The promo for the event described Morgana as 'the alternative legend Morgana', and that sums things up pretty well. If you're not familiar with Morgana's work, a quick google of Model Morgana will fix that, and make it pretty clear why I'd be happy to put aside my indifference to group shoots, and sign up for this one. Additionally, I'd already exchanged emails with Morgana, having used one of her corsets in a previous shoot, when shooting her good friend Lucy Fur, so not least, this was also a good chance to meet her properly.

Of course, one of the reasons I'm not usually enamoured of group shoots is that in order to keep things running smoothly, the lighting setups need be functional, and, in order to keep six photographers happy, pretty much suited to all. So, broadly speaking, you will end up with a setup that's comparatively straightforward. No harm there-most of my lighting setups are usually one light, two max, with very occasional straying into the rock'n'roill bleeding edge dizzy heights territory of three lights. I'm that crazy, me. Anyway, my point is, simple lighting does not automatically equal bad lighting, but I do like it to be my own lighting, rather than someone else's. If someone else has set up the lights, and told you the aperture/speed for the shot, I find it difficult to feel that it's 'my' photo. Anyway, I managed to end up being the last of the photographers to shoot for each of the lighting setups, which meant that I could actually experiment a bit with the lights, and change them round a bit.

For two sets, I didn't change anything, but for one set, I thought there was potential for something a little more dramatic in changing the lighting. The light was originally set up with a big octobox, with the model far enough away from the white background to drop it out to grey. But, nothing dramatic. Adrian Jones, one of the other photographers had brought along some pretty impressive antlers for his own image, and was gracious enough to let me use them for a couple of shots. Very gracious-I know that as a photographer, having sourced a prop, and set everything up for the image *I* want, to have someone then go 'cool-I'll do that too!' is more than a little galling. So, hat's off to Jonesey, for being so genuinely generous in letting me steal his antlers for a couple of shots. Anyway, first thing I did was take the ambient lights down to leave just the light from the proper lamp, and take the soft box off it, so that we'd get much more direct light, and stronger, much more dramatic shadows. This resulted in a couple of images from the session that I can definitely call my own.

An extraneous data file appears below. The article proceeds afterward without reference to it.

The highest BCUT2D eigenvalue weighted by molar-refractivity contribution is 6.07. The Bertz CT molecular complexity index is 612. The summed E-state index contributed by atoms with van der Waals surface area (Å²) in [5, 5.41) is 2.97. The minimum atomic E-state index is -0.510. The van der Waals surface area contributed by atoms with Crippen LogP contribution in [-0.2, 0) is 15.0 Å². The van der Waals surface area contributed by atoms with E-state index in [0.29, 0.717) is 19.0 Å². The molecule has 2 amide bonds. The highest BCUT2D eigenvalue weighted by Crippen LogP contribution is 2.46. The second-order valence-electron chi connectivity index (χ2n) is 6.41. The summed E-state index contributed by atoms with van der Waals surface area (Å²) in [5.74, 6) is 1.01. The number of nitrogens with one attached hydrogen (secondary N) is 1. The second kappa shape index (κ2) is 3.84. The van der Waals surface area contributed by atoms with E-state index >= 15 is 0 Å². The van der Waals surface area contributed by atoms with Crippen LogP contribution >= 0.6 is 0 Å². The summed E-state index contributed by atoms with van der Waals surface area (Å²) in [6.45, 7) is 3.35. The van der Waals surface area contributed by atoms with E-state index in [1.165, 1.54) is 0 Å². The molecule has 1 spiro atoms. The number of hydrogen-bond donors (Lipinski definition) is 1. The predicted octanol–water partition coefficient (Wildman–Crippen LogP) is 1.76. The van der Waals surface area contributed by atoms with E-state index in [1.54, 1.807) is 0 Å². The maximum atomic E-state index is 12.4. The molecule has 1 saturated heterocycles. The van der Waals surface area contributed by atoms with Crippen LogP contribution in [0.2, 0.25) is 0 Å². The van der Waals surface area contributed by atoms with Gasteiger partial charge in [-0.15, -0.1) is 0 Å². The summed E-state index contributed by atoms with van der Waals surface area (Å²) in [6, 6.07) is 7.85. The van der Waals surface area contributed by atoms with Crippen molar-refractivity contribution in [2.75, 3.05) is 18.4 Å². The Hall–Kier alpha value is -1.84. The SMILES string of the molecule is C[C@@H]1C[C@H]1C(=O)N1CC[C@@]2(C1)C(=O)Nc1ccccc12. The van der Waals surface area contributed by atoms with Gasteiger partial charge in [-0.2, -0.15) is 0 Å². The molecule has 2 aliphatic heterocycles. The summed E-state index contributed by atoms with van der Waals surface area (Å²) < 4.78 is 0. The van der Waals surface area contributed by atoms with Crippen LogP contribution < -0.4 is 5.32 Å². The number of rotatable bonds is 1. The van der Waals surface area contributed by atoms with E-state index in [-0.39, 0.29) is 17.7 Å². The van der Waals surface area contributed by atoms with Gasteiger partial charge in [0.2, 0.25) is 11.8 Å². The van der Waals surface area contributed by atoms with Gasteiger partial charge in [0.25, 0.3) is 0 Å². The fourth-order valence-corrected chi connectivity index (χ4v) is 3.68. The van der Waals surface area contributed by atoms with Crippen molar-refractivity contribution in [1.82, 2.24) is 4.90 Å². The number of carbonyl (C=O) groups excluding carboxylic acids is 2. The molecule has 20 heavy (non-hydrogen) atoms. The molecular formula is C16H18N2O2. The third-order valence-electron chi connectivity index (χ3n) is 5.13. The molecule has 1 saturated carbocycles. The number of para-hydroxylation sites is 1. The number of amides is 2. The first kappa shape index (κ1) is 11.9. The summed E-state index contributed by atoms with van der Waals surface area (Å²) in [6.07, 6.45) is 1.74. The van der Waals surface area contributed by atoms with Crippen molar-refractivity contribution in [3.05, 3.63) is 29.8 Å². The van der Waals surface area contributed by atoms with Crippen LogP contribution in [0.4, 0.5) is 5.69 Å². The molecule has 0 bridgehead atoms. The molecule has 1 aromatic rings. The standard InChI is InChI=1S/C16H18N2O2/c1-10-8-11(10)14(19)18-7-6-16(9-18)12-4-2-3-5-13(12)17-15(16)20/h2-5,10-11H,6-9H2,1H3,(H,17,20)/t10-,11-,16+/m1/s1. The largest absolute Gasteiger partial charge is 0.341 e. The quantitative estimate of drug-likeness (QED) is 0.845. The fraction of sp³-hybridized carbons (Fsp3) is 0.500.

But, this does highlight the good side of group shoots-meeting other photographers, and seeing how they interact with the models, and how *they* get the best out of the situation. It's always interesting to see other photographers work, and there's always something you'll learn from seeing this interaction. After this shoot, for example, I know that I'll be taking much more of an interest next time I'm anywhere near an antiques place, or second hand junk shop-as I've realised now, you never know when something might show up that may well make an image some way down the road.